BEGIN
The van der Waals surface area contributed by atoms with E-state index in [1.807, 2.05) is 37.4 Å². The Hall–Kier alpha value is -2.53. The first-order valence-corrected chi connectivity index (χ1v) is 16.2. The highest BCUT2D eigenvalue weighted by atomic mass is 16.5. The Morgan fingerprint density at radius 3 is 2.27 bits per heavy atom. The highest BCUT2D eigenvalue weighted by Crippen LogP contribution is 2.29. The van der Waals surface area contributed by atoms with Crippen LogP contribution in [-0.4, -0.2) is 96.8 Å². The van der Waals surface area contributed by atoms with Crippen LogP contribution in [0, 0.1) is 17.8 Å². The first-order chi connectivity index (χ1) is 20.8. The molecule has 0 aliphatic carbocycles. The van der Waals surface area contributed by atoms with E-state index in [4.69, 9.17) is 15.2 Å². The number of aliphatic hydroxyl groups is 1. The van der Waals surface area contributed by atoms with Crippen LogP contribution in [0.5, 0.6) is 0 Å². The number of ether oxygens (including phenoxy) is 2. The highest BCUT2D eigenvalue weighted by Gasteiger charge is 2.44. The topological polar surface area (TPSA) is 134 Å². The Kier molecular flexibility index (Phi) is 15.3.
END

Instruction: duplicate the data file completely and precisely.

The van der Waals surface area contributed by atoms with E-state index in [1.807, 2.05) is 37.4 Å². The Hall–Kier alpha value is -2.53. The first-order valence-corrected chi connectivity index (χ1v) is 16.2. The highest BCUT2D eigenvalue weighted by atomic mass is 16.5. The Morgan fingerprint density at radius 3 is 2.27 bits per heavy atom. The highest BCUT2D eigenvalue weighted by Crippen LogP contribution is 2.29. The van der Waals surface area contributed by atoms with Crippen LogP contribution in [-0.4, -0.2) is 96.8 Å². The van der Waals surface area contributed by atoms with Crippen LogP contribution in [0, 0.1) is 17.8 Å². The first-order chi connectivity index (χ1) is 20.8. The molecule has 0 aliphatic carbocycles. The van der Waals surface area contributed by atoms with E-state index in [4.69, 9.17) is 15.2 Å². The number of aliphatic hydroxyl groups is 1. The van der Waals surface area contributed by atoms with Crippen LogP contribution in [0.5, 0.6) is 0 Å². The number of ether oxygens (including phenoxy) is 2. The highest BCUT2D eigenvalue weighted by Gasteiger charge is 2.44. The topological polar surface area (TPSA) is 134 Å². The Kier molecular flexibility index (Phi) is 15.3.